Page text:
Admittedly, 100 quality business connections are superior to 400 random ones. I cannot dispute that. However, it’s rarely the either-or proposition that quantity vs. quality suggests.
For example, you connect with 500 people whom you carefully select, and you hope that all will be great connections. You later discover that 100 are fine connections and that the remaining 400 are questionable ones. Of your 100 fine connections, 20 really shine, but only four of them become clients or employees.
Quantity a Prerequisite for Quality
Beware of those who discount quantity in their quest for quality business contacts. In practice, they end up with neither one, since quantity is a prerequisite for quality.
Comments are welcome — of course.
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I cannot be everything to everybody.
I know I can’t.
I realized that a long time ago. I’ve learned to choose who I want to be to the people who matter most to me.
Business Analysis Example
I’m a business analyst. There are lots of business analysts in the world, but how many of them specialize in marketing and customer analysis like I do? Very few indeed.
And how many rely as heavily on intuition and instinct as I do? Even fewer.
Looking for somebody to do your P&L analyses? Not me. Go talk to a finance type. There are tons of them with MBA degrees waiting to hear from you.
Want to assess a takeover target? Again, not me. Go find somebody who’s into merger and acquisitions to help.
Need to track your marketing or determine how much your customers are worth? Now that is me. Give me a call, and I’ll talk your head off for hours about customer acquisition and customer retention, because that’s definitely my thing.
Network Marketing Example
I admit it. I’m also a network marketer.
I have lots of expertise in online social networking at social networking sites, blog marketing and search engine optimization. I was networking online way before it was cool, and I’m continuously sharpening my blogging and SEO skills.
Do I know the three foot rule? Of course I do, but so does everybody else in the network marketing business.
Can I make a list of family, friends and acquaintances? You bet I can — I’ve done it more than once — but is there one successful networker who can’t?
On the other hand, how many network marketers are Internet savvy? How many of them prospect and network online and enjoy it as I do?
Breaking Away from the Pack
I like to learn from teachers such as Diane Hochman and Mike Dillard, because they too have broken away from the pack. As Diane often says, “When people are zigging, you have to zag.” She’s a lady I want to get to know much better. That’s a big reason why I joined My Private Classroom.
A reader recently complained that my articles were neither timely nor did they provide information she couldn’t have found elsewhere online.
I basically told her that intelligent and thought-provoking were more important to me than timely. Here too I’ve chosen a focus that works for me.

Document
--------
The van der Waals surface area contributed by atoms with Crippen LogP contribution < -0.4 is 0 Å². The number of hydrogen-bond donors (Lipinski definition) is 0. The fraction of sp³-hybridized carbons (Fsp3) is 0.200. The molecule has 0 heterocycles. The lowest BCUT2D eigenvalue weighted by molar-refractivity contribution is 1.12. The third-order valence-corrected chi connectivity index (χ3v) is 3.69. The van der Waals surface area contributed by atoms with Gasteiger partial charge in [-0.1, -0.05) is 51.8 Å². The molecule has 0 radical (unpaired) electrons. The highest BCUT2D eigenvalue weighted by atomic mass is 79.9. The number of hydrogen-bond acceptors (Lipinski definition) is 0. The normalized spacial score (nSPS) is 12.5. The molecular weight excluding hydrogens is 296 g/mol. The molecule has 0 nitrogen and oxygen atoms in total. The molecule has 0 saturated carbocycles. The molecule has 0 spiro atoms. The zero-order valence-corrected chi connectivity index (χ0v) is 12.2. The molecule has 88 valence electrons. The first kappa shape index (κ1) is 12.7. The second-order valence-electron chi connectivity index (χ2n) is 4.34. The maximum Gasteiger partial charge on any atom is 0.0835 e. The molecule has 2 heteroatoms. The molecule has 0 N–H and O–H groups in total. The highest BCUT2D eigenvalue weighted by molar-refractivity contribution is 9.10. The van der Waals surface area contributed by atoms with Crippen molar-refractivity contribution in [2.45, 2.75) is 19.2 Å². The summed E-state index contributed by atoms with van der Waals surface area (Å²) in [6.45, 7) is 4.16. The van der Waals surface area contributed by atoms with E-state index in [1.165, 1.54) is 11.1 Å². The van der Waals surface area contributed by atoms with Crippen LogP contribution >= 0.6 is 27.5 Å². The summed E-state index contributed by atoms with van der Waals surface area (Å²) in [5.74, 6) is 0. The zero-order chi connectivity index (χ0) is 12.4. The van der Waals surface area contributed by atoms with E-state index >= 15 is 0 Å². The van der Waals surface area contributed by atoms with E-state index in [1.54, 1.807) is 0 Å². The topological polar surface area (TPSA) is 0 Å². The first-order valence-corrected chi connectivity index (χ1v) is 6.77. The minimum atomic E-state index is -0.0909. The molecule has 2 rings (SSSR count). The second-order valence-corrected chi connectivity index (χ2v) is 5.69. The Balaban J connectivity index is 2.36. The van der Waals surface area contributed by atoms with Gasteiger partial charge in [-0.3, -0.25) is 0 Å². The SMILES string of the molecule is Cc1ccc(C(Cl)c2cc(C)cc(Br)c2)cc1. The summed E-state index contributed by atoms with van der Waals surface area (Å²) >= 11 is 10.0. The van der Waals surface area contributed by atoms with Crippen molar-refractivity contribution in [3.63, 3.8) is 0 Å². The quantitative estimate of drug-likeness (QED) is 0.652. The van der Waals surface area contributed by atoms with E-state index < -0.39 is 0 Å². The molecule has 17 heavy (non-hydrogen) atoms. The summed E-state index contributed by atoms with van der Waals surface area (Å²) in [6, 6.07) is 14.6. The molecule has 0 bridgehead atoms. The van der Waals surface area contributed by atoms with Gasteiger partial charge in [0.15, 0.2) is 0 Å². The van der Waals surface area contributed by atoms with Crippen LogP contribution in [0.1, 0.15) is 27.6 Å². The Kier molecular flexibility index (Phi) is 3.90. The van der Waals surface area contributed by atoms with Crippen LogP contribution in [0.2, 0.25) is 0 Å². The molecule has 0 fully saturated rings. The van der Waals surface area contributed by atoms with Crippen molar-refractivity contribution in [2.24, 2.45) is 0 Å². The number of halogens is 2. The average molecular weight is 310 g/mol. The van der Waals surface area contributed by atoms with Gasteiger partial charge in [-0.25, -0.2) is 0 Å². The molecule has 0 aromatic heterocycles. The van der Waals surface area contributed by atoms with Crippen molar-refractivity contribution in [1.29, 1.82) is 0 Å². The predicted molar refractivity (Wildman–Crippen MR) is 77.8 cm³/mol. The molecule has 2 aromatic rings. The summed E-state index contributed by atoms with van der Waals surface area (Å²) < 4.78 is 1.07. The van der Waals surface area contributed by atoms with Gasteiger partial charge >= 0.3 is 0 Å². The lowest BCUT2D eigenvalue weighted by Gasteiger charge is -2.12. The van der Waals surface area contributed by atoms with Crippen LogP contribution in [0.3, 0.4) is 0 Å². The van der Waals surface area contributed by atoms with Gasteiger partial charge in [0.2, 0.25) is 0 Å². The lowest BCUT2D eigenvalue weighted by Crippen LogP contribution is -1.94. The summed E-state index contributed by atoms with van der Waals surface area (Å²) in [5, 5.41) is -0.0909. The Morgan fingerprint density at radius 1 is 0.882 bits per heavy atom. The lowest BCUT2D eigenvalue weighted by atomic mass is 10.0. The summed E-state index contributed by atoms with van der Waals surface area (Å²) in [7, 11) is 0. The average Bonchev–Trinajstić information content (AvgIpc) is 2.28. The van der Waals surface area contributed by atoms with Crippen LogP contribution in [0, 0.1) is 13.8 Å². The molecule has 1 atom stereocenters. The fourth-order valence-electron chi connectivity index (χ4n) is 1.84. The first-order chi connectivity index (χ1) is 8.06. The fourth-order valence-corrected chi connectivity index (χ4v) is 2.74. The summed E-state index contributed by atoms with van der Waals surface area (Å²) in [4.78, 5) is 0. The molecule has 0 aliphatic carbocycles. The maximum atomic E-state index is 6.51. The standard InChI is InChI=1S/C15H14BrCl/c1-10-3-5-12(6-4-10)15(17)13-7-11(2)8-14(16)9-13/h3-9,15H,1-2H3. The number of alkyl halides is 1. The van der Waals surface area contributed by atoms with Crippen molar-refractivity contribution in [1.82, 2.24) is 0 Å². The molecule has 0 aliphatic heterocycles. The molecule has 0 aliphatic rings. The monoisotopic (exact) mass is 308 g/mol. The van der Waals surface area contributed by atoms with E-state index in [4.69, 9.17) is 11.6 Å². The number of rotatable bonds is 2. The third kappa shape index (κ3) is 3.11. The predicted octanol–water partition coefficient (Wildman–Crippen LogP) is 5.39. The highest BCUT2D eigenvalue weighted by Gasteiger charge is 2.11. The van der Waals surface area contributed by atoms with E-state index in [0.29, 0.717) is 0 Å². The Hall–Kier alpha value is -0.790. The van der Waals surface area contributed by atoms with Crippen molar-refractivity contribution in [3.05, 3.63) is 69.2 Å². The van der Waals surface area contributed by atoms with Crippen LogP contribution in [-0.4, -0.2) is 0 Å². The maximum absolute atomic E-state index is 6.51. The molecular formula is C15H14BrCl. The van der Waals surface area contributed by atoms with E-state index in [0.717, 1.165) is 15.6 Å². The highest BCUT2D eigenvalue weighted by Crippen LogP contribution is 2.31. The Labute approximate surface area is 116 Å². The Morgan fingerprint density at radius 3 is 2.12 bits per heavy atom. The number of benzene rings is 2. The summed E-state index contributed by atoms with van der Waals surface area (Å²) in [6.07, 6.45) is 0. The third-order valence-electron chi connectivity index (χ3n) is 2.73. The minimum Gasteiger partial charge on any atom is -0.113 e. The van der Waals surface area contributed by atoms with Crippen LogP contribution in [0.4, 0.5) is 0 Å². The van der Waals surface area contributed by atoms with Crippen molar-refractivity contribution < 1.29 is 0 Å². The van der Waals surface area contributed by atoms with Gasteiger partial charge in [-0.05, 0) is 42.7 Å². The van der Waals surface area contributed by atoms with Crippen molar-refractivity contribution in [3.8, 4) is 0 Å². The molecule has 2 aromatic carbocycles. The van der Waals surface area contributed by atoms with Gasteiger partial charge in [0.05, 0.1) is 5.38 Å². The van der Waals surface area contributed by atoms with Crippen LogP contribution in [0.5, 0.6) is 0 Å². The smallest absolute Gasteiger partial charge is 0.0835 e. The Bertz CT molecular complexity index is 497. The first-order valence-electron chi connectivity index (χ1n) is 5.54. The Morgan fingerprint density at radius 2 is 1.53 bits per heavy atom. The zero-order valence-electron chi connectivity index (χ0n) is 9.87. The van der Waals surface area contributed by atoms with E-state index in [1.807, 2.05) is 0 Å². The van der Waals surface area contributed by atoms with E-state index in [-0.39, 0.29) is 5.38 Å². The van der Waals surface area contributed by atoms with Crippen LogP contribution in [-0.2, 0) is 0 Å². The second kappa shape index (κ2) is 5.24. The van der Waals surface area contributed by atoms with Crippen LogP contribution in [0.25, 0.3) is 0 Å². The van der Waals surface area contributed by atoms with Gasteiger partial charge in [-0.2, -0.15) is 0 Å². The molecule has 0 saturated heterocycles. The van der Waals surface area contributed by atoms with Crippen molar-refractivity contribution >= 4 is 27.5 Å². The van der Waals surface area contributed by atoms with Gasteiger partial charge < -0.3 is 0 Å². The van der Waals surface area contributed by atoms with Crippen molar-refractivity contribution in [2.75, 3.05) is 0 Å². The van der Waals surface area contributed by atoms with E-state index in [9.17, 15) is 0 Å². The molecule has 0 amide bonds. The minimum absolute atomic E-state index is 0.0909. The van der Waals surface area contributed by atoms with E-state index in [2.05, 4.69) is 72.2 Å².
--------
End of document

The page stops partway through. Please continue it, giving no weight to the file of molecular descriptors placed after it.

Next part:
My Personal Brand Management Approach
The point of this post is that I’ve narrowed my focus, so that I could escape the crowds and stand out more readily. I’ve defined my market, so that I can dominate it.
I prefer to be a leader in my carefully selected fields rather than an also-ran in larger more broadly defined competitive categories.
Avis might have been #2 in the car rental industry, but when they said, “we try harder”, they re-positioned themselves as #1 in car rental customer service.
Redefine Your Market
Do you sell mortgages? Travel? Nutritional products?
Here’s some food for thought. How can you position yourself so that people will see you and think of you as a leader in your market and remember you when they are ready to buy?
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Let me restate my first law of social networking from my previous post.
Law Number 1: Nobody cares what you say until they know that you care.
Once sombody knows that you care they will listen. However, they will listen with one — and only one — question in mind and that is, “What’s in it for me?”
That’s how people listen. You might say that their favorite radio station is WII-FM, “What’s in it for me?”
If you’re marketing a product or service, just about the worst thing you can do is discuss it’s features. Your listener’s reaction will generally be, “So what?” And that’s not good.
You are much better off talking about benefits than features. Discussing benefits answers in advance the “so what” question.
You will be best off if you can get to know what’s important to each person and discuss only the benefits that are relevant to that person. You will connect with his or her desires in a meaningful way, and your success is likely.
Therefore, when you meet a new person you should focus on learning what’s important to that person. Not only will he feel that you care, he will also relate to you those things that matter most to him — and now my friend you’re on the right track!